Thus, this Court concludes that it has the power and authority to issue a Certificate of Appealability of the denial of a Section 2255 petition under 28 U.S.C. § 2253 and Fed.R.App.P. 22.
B. Standard of review
Title I, § 102 of the AEDPA provides that a "certificate of appealability may issue . . . only if the applicant has made a substantial showing of the denial of a constitutional right." 28 U.S.C. § 2253(c). The Second Circuit in Reyes v. Keanes, 90 F.3d at 680 held that "the substantive standard for the a COA is the same as the standard for the prior CPC." Reyes, 90 F.3d at 680. Thus, a petitioner does not have show he should prevail on the merits in order to obtain a COA. Instead, he must "demonstrate that the issues are debatable among jurists of reason; that a court could resolve the issues [in a different manner]; or that the questions are adequate to deserve encouragement to proceed further." Barefoot v. Estelle, 463 U.S. 880, 893 n.4, 77 L. Ed. 2d 1090, 103 S. Ct. 3383 (1983).
C. The petitioner's contentions
Maldonado alleges that the Government made a false representation to the Court, with respect to its knowledge of the whereabouts of Deskaj, and the Court accepted this information as the truth. According to Maldonado, the Government intercepted Deskaj's voice by a wiretap in connection with an investigation of Deskaj. In support of this allegation, Maldanado submitted an unsigned criminal indictment, noted as CR 91-870 in the Southern District of New York, in which there is a reference to Deskaj as a supplier of cocaine and heroin (p. 4) and as an identifiable party in a November 13, 1990 telephone conversation (pp. 7-8). Maldonado argues that the indictment, which predated Maldonado's subpoenas, demonstrates that the Government was aware of Deskaj's whereabouts, but did not disclose to the court either this information or the fact that it had this information.
Maldonado also contends that in a 1988 case in Texas, the Government opposed a bail application by the defendant Deskaj and "stated that Desjak was mentioned in 19 separate DEA investigations." See March 1, 1996 Reply by Petitioner, at 2 n.1. Maldonado offers no support for this contention, but complains that the Government did not produce files relating to the alleged 19 investigations involving Deskaj's activities.
In addition, Maldonado's counsel alleges that she "was informed by Deskaj's appointed lawyer, Larry Bronson, that Deskaj is working for the government and has been doing so for several years, including the time period during which Maldonado was on trial." March 1, 1996 Reply by Petitioner, at 3. It is noted that there was no sworn statement submitted by Deskaj's attorney to support this contention.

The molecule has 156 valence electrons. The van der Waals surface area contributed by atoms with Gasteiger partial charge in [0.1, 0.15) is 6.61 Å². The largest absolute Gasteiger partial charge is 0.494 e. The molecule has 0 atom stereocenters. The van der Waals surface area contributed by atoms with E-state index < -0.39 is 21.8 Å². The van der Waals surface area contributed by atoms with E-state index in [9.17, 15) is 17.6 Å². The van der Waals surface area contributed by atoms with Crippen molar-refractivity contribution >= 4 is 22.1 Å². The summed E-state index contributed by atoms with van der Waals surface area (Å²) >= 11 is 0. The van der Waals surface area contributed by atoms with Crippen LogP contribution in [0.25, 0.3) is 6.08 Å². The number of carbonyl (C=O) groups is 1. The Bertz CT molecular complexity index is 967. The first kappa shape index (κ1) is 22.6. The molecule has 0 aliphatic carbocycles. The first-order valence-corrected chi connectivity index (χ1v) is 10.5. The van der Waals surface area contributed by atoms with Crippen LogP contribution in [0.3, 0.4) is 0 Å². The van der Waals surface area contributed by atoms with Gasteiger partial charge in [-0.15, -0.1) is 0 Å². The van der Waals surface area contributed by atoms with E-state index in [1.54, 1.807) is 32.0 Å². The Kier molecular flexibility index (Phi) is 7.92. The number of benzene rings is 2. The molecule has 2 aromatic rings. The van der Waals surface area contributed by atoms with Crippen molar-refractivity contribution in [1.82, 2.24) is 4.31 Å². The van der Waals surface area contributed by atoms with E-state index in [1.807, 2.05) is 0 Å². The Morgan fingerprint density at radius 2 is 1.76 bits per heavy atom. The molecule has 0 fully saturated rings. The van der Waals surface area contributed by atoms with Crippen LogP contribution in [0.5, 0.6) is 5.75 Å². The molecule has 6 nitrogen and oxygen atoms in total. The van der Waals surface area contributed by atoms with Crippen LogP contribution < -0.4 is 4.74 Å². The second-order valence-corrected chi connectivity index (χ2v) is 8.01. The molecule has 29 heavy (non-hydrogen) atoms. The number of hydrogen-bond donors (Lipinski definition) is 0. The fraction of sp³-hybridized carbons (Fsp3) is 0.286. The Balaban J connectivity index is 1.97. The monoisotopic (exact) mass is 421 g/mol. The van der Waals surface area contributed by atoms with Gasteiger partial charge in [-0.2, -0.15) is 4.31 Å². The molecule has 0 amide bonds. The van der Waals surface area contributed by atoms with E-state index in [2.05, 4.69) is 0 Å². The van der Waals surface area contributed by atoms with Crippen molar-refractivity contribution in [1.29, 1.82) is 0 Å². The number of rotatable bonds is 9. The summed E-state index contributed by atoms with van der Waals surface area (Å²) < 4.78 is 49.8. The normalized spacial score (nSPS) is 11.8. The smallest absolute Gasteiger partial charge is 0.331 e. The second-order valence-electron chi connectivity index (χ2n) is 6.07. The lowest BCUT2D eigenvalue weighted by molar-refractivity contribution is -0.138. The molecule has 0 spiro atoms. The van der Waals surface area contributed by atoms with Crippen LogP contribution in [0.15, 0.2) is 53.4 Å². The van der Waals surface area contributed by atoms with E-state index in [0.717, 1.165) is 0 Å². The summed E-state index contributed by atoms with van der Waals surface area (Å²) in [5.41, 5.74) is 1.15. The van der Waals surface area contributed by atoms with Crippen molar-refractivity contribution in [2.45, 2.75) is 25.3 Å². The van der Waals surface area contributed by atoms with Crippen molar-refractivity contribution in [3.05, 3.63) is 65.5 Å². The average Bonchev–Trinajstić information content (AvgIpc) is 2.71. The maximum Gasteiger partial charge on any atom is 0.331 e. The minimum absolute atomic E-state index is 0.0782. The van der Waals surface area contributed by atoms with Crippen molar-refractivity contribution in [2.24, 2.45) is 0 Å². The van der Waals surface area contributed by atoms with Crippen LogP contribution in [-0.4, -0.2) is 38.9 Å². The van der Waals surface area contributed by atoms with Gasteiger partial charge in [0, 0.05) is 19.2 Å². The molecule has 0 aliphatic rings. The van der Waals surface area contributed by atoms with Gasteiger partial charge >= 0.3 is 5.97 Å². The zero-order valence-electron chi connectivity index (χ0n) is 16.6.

It is Maldonado's theory that information regarding Deskaj's activities would have convinced the jury that the evidence concerning gun purchases by Maldonado in Texas for a heroin operation in Brooklyn, related to Deskaj's organization and not the Unknown Organization. According to Maldonado, this information would have supported his contention that there was a multiple conspiracy situation, which would have resulted in his acquittal. Maldonado claims that the Government's concealment of Deskaj's whereabouts deprived him of a fair trial.
D. The Courts prior determination with regard to the petition for a Writ of Habeas Corpus under 28 U.S.C. § 2255.
1. The petitioner failed to submit evidence to demonstrate that the Government knew of Deskaj's whereabouts
During the criminal trial, the petitioner's counsel subpoenaed numerous documents and files from the DEA and the ATF, all of which were inspected in camera by the Court. Based on its review of those documents, the Court determined that the Government did not have information pertaining to the whereabouts of Deskaj.
The copy of an unsigned Southern District of New York indictment in CR 91-870, submitted by Maldonado in support of this petition, may be evidence that a Government agency conducted an investigation of Deskaj and others. However, these papers neither demonstrate that the prosecutor or investigators assigned to Maldonado's case actually had knowledge of his whereabouts, nor do they make evident the claim that there was a failure to inform the court of such information. Maldonado's claim that, during a 1988 Texas case, the Government stated that Deskaj was "mentioned in nineteen separate DEA investigations" is similarly unsubstantiated and does not serve to support the arguments advanced by the petitioner.